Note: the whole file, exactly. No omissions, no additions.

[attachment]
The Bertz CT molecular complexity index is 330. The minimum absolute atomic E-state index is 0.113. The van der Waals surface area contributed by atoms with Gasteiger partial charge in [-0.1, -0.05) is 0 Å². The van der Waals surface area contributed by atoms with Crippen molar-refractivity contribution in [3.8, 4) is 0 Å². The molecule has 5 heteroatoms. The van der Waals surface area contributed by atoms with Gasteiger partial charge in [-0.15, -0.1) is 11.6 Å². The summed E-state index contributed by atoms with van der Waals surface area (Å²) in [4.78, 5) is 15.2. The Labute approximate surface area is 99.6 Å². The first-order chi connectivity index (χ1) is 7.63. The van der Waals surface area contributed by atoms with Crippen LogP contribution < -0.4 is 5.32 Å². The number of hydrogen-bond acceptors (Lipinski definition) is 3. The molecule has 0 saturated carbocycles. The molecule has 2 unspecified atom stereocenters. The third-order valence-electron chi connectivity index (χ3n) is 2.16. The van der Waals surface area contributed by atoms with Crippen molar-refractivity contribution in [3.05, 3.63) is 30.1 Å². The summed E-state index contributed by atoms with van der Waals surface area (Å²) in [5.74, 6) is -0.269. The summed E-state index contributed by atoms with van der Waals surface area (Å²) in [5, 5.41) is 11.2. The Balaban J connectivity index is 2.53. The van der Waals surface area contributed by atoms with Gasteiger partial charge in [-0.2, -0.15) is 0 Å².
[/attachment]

The Bertz CT molecular complexity index is 330. The minimum absolute atomic E-state index is 0.113. The van der Waals surface area contributed by atoms with Gasteiger partial charge in [-0.1, -0.05) is 0 Å². The van der Waals surface area contributed by atoms with Crippen molar-refractivity contribution in [3.8, 4) is 0 Å². The molecule has 5 heteroatoms. The van der Waals surface area contributed by atoms with Gasteiger partial charge in [-0.15, -0.1) is 11.6 Å². The summed E-state index contributed by atoms with van der Waals surface area (Å²) in [4.78, 5) is 15.2. The Labute approximate surface area is 99.6 Å². The first-order chi connectivity index (χ1) is 7.63. The van der Waals surface area contributed by atoms with Crippen LogP contribution < -0.4 is 5.32 Å². The number of hydrogen-bond acceptors (Lipinski definition) is 3. The molecule has 0 saturated carbocycles. The molecule has 2 unspecified atom stereocenters. The third-order valence-electron chi connectivity index (χ3n) is 2.16. The van der Waals surface area contributed by atoms with Crippen molar-refractivity contribution in [3.05, 3.63) is 30.1 Å². The summed E-state index contributed by atoms with van der Waals surface area (Å²) in [5.74, 6) is -0.269. The summed E-state index contributed by atoms with van der Waals surface area (Å²) in [5, 5.41) is 11.2. The Balaban J connectivity index is 2.53. The van der Waals surface area contributed by atoms with Gasteiger partial charge in [-0.2, -0.15) is 0 Å².